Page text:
One unexpected silver lining of having a president-elect as erratic and uninformed as Donald Trump is that it gives everyone an out when he makes a bad move. Following Friday’s unusual phone conversation between Trump and Taiwanese President Tsai Ing-wen, a possible upending of the “one China” policy the U.S. has maintained since 1979, Beijing filed a diplomatic complaint, but the Chinese foreign ministry also dismissed the call as "just a small trick by Taiwan"—seemingly implying that Trump had been duped into taking the call.
Meanwhile, Trump’s advisers and surrogates spent the weekend implying that the call was either a long-planned deliberate signal to Beijing or just a simple courtesy call that didn’t signal anything. Trump himself seemed halfway between those positions on Twitter, first emphasizing in all caps that Tsai “CALLED ME” to offer congratulations, then later (not entirely accurately) blasting various Chinese policies as self-justification for the call:
Did China ask us if it was OK to devalue their currency (making it hard for our companies to compete), heavily tax our products going into..— Donald J. Trump (@realDonaldTrump) December 4, 2016
their country (the U.S. doesn't tax them) or to build a massive military complex in the middle of the South China Sea? I don't think so!— Donald J. Trump (@realDonaldTrump) December 4, 2016
The phone call was not, on its own, indefensible. As Trump accurately pointed out, the U.S. already sells a significant amount of military equipment to Taiwan. And the U.S. certainly shouldn’t always concede to Chinese sensitivities when figuring out how to interact with its allies. Like the use of U.S. naval warships last year to assert freedom of movement in the Chinese-claimed South China Sea, if intentional, the call could be a signal that the U.S. will back allies under pressure from Beijing’s territorial ambitions. If we give Trump and his team the benefit of the doubt, they may have assumed China’s backlash would be limited and that such a demonstration would be worth it. Under certain circumstances, it’s not impossible to imagine a President-elect Clinton doing something similar, though her team would hopefully have had a more clear and coherent explanation immediately available for what she had done and why. Trump’s previous suggestions that allies like Korea and Japan need to pay up more for U.S. security guarantees suggests that supporting U.S. pals in their disputes with China is not a major priority for him, but perhaps he had a change of heart.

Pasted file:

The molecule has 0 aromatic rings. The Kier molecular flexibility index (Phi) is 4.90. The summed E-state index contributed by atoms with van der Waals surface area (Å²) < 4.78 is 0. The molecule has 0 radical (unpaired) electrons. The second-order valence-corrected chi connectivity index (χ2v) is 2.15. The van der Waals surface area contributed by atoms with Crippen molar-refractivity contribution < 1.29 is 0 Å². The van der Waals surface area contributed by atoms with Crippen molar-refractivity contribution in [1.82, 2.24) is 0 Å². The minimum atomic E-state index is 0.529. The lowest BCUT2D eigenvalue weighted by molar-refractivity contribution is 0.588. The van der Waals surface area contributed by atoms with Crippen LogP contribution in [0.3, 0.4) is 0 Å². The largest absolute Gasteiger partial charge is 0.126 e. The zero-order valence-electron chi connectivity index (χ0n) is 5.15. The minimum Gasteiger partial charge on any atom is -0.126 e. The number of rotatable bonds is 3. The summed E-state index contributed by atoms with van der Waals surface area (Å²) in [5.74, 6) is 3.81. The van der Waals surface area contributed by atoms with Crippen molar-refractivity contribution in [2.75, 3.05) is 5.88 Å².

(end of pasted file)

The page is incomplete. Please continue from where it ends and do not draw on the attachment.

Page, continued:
What would be more worrying is if Trump, who is not taking normal State Department briefings before speaking with foreign leaders, is making changes to U.S. foreign policy on the fly, perhaps not even realizing that he’s doing it. It is hypocritical that the U.S. pretends to believe that Taiwan is just a province of China, while following policies that support its de facto independence, but that’s a hypocrisy that has allowed the U.S. to continue to tacitly back Taiwan while avoiding a confrontation with a nuclear-armed superpower. And, based on prior experience, any president should be aware of the risks of changing course and proceed with extreme caution.
During the 1995/1996 Taiwan Strait Crisis, China staged missile tests around Taiwan after the U.S. allowed then President Lee Teng-hui to give a speech at his alma mater, Cornell. The U.S. responded by deploying aircraft carrier battle groups to the region as a show of force. The situation was resolved eventually, but China’s military is much more powerful now than it was in the ’90s and the risk of catastrophe due to a miscalculation or misunderstanding at a key moment has only increased. The fact that Trump’s first impulse after the uproar over the call was to lash out at critics and at China does not inspire confidence about his ability to defuse tension and get a possibly dangerous situation under control.
Whether the phone call was the result of a power play by China hawks on Trump’s team, Taiwan sensing an opportunity to enhance its standing, Trump’s business interests, or the president-elect not understanding the consequences of what he was doing, or some combination of all four, there’s enough ambiguity here that China will likely let this one slide. Chinese leaders don’t want a military confrontation with the United States. But they certainly aren’t immune from the pressures to save face and demonstrate strength that lead all governments to do dumb things.
I hope that Trump’s advisers really did think this through in advance, keeping in mind the possible consequences. It would be a lot more worrying if they are just retroactively turning an ad lib into a deeply held policy position, as happened numerous times during the campaign.